SIMPAR  2016, half-day Tutorial: Modeling and simulating mechanical rigid-body systems using Siconos


Vincent Acary and Stephen Sinclair, Inria Chile.


Siconos is a system (C++ framework with Python wrapper) for modeling and numerically simulating nonsmooth dynamical systems.  At a mathematical level, it allows to specify models as a set of dynamical systems constrained by interactions based on relations measured on their state vectors.  On this is built a variety of higher-level frameworks including systems for mechanical rigid body modeling, electrical circuits, and biological networks.  In this tutorial we will demonstrate and explain how to use Siconos for modeling robotics-related mechanical systems, and use them for interaction with large-grain granular materials.


Siconos, created in 2005 for bipedal robot modeling, is a class framework and set of solvers for general modeling and simulation of nonsmooth dynamical systems; that is to say, dynamical systems featuring hard, non-linear constraints such as mechanical contact-friction problems, as well as simulation of nonlinearities in electrical circuits (e.g. diodes) and biological networks (e.g. neural firing), etc.  Dynamical systems are formalised as a collection of dynamical system objects which are related in a graph by interactions.  Interactions define laws constraining relations between state vectors.  In a Siconos simulation step, state vectors are integrated and subsequently formulated into a mathematical programming problem (linear or second order cone complementarity problem, variational inequality, ...)  which is then solved by a number of available solvers, the most common being the Gauss-Seidel iterative method for the large scale mechanical systems.

While Siconos can be used through this interface oriented toward the mathematical problem formulation, for common problem domains it is more convenient to use domain-specific interfaces that have been developed on top of this.  For mechanics, Siconos provides objects that encapsulate Newton-Euler (maximal coordinates) and Lagrangian (generalized coordinates) formulates of mechanical systems along with 3D friction contact constraint laws that are able to simulate rigid body systems.  An abstraction layer finally wraps this in an interface that associates weighted bodies with contact shapes, and dynamically handles interaction lifetimes (contact constraints) based on broadphase collision detection; this can be accessed using C++ or completely controlled via Python.  This layer provides a complete rigid body simulator that can be integrated into any software.

Finally, a Python abstraction layer handles specification and serialisation of simulation data into an HDF5-based file format which we use for viewing and further exporting into other data formats, such as for the Visualisation Toolkit (VTK) and Paraview. We also will present current work on integrating this mechanics layer of Siconos as a new physics back-end for the Gazebo robotics simulator.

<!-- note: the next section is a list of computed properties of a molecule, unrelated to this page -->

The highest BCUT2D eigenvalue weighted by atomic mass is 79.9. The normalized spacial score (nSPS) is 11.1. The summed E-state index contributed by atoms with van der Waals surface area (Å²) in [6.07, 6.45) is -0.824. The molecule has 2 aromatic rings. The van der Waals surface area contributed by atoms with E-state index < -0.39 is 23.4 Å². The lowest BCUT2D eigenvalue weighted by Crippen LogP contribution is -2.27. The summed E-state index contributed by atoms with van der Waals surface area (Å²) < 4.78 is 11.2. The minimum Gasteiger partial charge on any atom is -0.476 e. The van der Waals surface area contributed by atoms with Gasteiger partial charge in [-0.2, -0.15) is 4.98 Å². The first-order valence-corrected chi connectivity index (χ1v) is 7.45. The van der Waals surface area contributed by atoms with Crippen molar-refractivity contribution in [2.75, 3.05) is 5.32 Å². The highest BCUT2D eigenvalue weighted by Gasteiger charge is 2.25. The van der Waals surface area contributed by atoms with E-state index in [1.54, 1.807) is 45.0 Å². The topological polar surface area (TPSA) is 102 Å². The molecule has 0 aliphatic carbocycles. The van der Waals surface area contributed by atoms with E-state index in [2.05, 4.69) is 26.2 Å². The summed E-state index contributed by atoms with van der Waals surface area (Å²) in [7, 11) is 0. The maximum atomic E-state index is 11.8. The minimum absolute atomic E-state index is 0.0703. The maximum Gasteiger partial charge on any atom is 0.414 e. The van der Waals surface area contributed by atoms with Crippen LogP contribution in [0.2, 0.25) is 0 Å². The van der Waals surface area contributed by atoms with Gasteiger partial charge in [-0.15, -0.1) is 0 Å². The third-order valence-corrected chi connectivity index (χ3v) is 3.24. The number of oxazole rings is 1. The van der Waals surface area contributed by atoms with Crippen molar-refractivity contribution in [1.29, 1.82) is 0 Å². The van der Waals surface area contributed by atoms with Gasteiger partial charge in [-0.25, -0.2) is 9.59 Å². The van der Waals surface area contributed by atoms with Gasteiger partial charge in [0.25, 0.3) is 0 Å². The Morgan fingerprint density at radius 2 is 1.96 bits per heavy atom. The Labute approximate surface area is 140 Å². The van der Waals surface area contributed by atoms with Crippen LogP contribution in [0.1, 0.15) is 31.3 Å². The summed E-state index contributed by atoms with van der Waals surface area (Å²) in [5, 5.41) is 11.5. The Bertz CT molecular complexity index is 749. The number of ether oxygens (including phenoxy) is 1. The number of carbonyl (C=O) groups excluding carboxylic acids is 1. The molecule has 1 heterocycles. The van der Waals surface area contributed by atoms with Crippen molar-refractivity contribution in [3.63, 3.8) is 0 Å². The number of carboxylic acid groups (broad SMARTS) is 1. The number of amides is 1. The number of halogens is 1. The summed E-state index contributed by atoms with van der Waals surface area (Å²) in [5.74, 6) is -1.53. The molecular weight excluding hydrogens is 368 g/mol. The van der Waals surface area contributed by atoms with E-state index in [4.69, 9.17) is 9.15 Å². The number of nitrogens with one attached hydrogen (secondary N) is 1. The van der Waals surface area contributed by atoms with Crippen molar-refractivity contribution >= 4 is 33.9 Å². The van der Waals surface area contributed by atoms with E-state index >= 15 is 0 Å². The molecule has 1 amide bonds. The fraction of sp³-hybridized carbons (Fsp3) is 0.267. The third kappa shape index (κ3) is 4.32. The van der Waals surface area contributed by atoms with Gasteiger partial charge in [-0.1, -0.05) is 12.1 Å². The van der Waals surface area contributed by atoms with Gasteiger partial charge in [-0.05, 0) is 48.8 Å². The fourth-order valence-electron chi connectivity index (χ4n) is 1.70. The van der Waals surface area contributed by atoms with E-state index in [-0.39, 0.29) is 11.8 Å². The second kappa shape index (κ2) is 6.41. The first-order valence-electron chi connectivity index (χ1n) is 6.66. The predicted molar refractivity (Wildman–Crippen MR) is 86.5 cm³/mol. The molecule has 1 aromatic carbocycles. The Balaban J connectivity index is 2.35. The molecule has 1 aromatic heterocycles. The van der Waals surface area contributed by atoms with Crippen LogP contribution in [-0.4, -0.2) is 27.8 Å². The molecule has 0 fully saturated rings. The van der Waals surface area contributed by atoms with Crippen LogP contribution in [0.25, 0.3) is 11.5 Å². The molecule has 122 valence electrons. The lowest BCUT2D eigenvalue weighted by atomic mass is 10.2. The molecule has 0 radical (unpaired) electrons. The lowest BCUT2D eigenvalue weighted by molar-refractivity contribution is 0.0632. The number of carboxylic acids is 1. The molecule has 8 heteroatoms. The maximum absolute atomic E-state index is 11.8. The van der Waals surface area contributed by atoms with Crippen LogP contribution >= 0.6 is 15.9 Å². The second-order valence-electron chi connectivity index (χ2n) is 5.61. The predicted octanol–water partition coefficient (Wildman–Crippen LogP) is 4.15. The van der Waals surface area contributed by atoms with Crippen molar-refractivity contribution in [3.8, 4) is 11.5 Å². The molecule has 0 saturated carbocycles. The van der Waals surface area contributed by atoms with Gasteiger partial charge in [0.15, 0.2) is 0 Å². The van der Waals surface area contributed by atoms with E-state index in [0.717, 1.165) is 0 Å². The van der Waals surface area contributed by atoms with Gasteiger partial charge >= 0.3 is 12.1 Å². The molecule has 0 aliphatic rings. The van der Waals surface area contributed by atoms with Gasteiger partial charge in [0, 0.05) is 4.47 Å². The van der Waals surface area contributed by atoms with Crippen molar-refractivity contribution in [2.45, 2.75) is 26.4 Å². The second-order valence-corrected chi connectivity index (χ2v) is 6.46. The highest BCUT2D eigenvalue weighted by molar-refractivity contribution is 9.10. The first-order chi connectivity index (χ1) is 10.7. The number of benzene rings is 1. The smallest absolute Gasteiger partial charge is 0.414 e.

Siconos’ strength comes from this flexible framework that can be used to introduce new algorithms and formalisms at a variety of abstraction levels.  Its design focuses on a strict separation of modeling and numerical simulation aspects, which allows for a particularly modular approach.  This tutorial will present Siconos as a simulation API but also expose the audience to how Siconos encodes the mathematical formalisms expressed by Siconos’ kernel layer and numerics solver, and provides hooks via composition and inheritance to test and integrate new algorithms and formalisms.

Furthermore, some unique capabilities of Siconos will be highlighted, such as its implementation of true second-order cone friction for implementing Coulomb friction, and its multiplicity of solvers and integration schemes with various order and structural properties will be discussed.  Apart from this presentation of the software, the tutorial will take the audience through a simple mechanical system example (a bouncing ball, then a system of bouncing balls) from its mathematical formulation through to its encoding as a Siconos simulation at various layers of abstraction:

Following this tutorial, audience members should gain familiarity with the problem of nonsmooth dynamical system modeling and its relation to mechanical rigid body simulation, and understand how to tackle and explore such problems using the Siconos framework.

Plan to encourage interaction among participants.

Although this tutorial will be heavily presentation-based, we plan to include a number of video-based and interactive examples from basic (bouncing ball) to complex (robotic system with granular material), which should cover a fair number of application areas of interest to audience members. We also plan to show a variety of ways of using Siconos, from C++ to interactive Python to graphical interaction using Gazebo.  We hope that this will stimulate discussion and solicit ideas and problem cases from the audience to discuss.  Furthermore, we will provide a means for users to try Siconos during the tutorial session by means of a VM or Docker image, possibly by a web interface (TBD), and finally by installing it locally on their machine if they so choose.

More information about Siconos can be found at its homepage.